This brings us back to Bob, or more generally speaking, the end-users of openpilot. Openpilot provides them with a cheap alternative to for example buying a Tesla, in order to create a better and more chill autonomous driving experience. Therefore end-users hold a lot of power, if they do not buy the product, the company will eventually go bankrupt. These end-users are not the only ones wanting to buy the product, car dealerships have also shown some interest in buying and reselling it. They would for example be able to buy the product in bunches of $750 apiece and resell them for $1200 to costumers. Due to the software being open-source, there has also been shown interest from the open-source community to work on the software. This helps them improve as a developer and might gain them some recognition in return.

The product has proven to have a better autonomous driving experience through the integration of LDW and ACC that are provided with the car, therefore making the car safer. This will not only benefit the users, but also the insurance companies, because this will lead to less accidents and thus less insurance to pay out, giving these insurance companies a lot of power. However there has not been a lot of interest from insurance companies, as it is not yet economically viable from their perspective.

Due to the growth of the product, has gotten interest from investors, leading to two investments so far. By buying shares of the company, the investors are able to make profit of the investment when the company’s worth grows. In the case of the company growing and an increasing amount of people using openpilot, it can have both a negative effect, reducing sales, as a positive effect, more potential customers due to the increasing market, on competing companies like Tesla and Waymo. Thus these competing companies have an interest in keeping up with the product.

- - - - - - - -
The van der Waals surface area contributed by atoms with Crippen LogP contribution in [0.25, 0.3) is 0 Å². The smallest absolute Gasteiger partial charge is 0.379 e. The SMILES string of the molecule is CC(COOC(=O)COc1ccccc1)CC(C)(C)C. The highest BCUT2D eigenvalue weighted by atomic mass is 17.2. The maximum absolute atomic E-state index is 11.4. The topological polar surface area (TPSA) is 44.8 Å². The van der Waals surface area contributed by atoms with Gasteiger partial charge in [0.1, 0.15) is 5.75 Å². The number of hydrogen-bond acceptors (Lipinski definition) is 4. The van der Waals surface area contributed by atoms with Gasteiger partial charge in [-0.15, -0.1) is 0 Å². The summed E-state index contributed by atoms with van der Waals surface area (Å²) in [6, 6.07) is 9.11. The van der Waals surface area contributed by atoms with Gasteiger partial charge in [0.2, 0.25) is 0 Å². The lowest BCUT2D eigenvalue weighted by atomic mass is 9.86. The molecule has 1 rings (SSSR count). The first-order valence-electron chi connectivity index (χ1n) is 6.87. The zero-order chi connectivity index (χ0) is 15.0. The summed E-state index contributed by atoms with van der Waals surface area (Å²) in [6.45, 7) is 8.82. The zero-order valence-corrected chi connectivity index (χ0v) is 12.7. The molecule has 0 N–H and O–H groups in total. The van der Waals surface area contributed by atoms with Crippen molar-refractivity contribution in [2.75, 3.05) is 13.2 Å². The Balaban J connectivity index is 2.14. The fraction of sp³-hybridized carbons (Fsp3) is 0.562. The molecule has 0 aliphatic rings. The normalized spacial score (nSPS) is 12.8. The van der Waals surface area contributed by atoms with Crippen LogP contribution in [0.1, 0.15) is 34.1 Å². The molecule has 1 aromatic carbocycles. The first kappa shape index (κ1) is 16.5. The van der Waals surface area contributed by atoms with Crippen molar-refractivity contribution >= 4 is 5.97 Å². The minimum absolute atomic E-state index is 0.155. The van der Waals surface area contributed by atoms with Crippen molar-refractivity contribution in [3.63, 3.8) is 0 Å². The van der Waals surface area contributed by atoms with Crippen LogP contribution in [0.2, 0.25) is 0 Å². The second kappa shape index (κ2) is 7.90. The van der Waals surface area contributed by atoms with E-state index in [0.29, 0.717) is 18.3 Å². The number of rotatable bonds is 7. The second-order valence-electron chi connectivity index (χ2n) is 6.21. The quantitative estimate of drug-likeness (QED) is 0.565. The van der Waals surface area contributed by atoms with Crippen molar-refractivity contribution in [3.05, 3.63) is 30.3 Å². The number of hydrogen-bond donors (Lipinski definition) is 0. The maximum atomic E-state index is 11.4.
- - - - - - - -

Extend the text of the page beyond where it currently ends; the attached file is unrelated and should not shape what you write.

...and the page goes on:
To get an overview of all the stakeholders, consider the Power-Interest matrix below:

A Thing On Journey Versus Destination

At, the journey and eventual destination show a high degree of interrelatedness. Contrary to popular belief, the journey matters as much as the destination. As an analogy, take the journey as the current context and the destination as the future context. Using a SOAR analysis, we can differentiate between the internal and external aspects of the journey (Strengths and Opportunities), and between the internal and external aspects of the destination (Aspiration and Results).

The Journey

In a business landscape dominated by huge VC investments and marketing campaigns, is not yet taken seriously. This is because their financial numbers and business size do not express reasons to do so. However, progression at is measured in terms of quality. With a very affordable product and increasing functionalities such as real time connection with the network and a driving history, the goals of do not include obtianing a billion dollars investment. Instead they care about demonstrating safety and offering this globally. The fact that since it is a profiable company since january 2020, helps them to continue their journey.

The Destination

When you have built a system that is too good to deny, business is good. This however is a consequence, the cause is ground-breaking technology. And that technology can only become that good if users teach it how to be good. When public confidence in autonomous driving has reached satisfiable levels, the destination is close. When the MTBF of autonomous driving outperforms that of human driving, driving is chill.

Note: Diagrams created by us. Icons used originate from FontAwesome.